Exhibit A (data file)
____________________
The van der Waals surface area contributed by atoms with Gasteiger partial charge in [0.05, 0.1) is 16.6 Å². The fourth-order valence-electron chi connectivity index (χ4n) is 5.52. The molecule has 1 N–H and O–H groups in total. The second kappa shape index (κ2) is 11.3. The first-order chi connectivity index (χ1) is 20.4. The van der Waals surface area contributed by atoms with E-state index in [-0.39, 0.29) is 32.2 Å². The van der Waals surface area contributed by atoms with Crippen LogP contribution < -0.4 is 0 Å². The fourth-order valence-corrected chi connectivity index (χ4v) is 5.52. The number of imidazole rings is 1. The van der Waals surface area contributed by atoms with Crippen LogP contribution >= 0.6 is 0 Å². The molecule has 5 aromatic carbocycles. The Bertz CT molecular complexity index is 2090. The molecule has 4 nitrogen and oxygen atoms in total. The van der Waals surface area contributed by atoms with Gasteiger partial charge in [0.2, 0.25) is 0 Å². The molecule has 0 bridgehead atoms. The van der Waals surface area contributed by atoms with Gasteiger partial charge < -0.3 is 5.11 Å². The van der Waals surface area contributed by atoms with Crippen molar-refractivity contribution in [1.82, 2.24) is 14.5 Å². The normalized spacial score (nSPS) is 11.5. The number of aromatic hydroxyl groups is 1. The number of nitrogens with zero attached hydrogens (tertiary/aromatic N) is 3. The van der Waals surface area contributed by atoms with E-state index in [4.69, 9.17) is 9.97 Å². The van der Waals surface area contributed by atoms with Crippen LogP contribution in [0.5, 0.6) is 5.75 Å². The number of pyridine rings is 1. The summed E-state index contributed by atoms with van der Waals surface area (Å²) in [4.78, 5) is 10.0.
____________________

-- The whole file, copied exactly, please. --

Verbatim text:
The van der Waals surface area contributed by atoms with Gasteiger partial charge in [0.05, 0.1) is 16.6 Å². The fourth-order valence-electron chi connectivity index (χ4n) is 5.52. The molecule has 1 N–H and O–H groups in total. The second kappa shape index (κ2) is 11.3. The first-order chi connectivity index (χ1) is 20.4. The van der Waals surface area contributed by atoms with E-state index in [-0.39, 0.29) is 32.2 Å². The van der Waals surface area contributed by atoms with Crippen LogP contribution < -0.4 is 0 Å². The fourth-order valence-corrected chi connectivity index (χ4v) is 5.52. The number of imidazole rings is 1. The van der Waals surface area contributed by atoms with Crippen LogP contribution >= 0.6 is 0 Å². The molecule has 5 aromatic carbocycles. The Bertz CT molecular complexity index is 2090. The molecule has 4 nitrogen and oxygen atoms in total. The van der Waals surface area contributed by atoms with Gasteiger partial charge in [0.2, 0.25) is 0 Å². The molecule has 0 bridgehead atoms. The van der Waals surface area contributed by atoms with Gasteiger partial charge < -0.3 is 5.11 Å². The van der Waals surface area contributed by atoms with Crippen molar-refractivity contribution in [1.82, 2.24) is 14.5 Å². The normalized spacial score (nSPS) is 11.5. The number of aromatic hydroxyl groups is 1. The number of nitrogens with zero attached hydrogens (tertiary/aromatic N) is 3. The van der Waals surface area contributed by atoms with E-state index in [4.69, 9.17) is 9.97 Å². The van der Waals surface area contributed by atoms with Crippen LogP contribution in [0.5, 0.6) is 5.75 Å². The number of pyridine rings is 1. The summed E-state index contributed by atoms with van der Waals surface area (Å²) in [4.78, 5) is 10.0.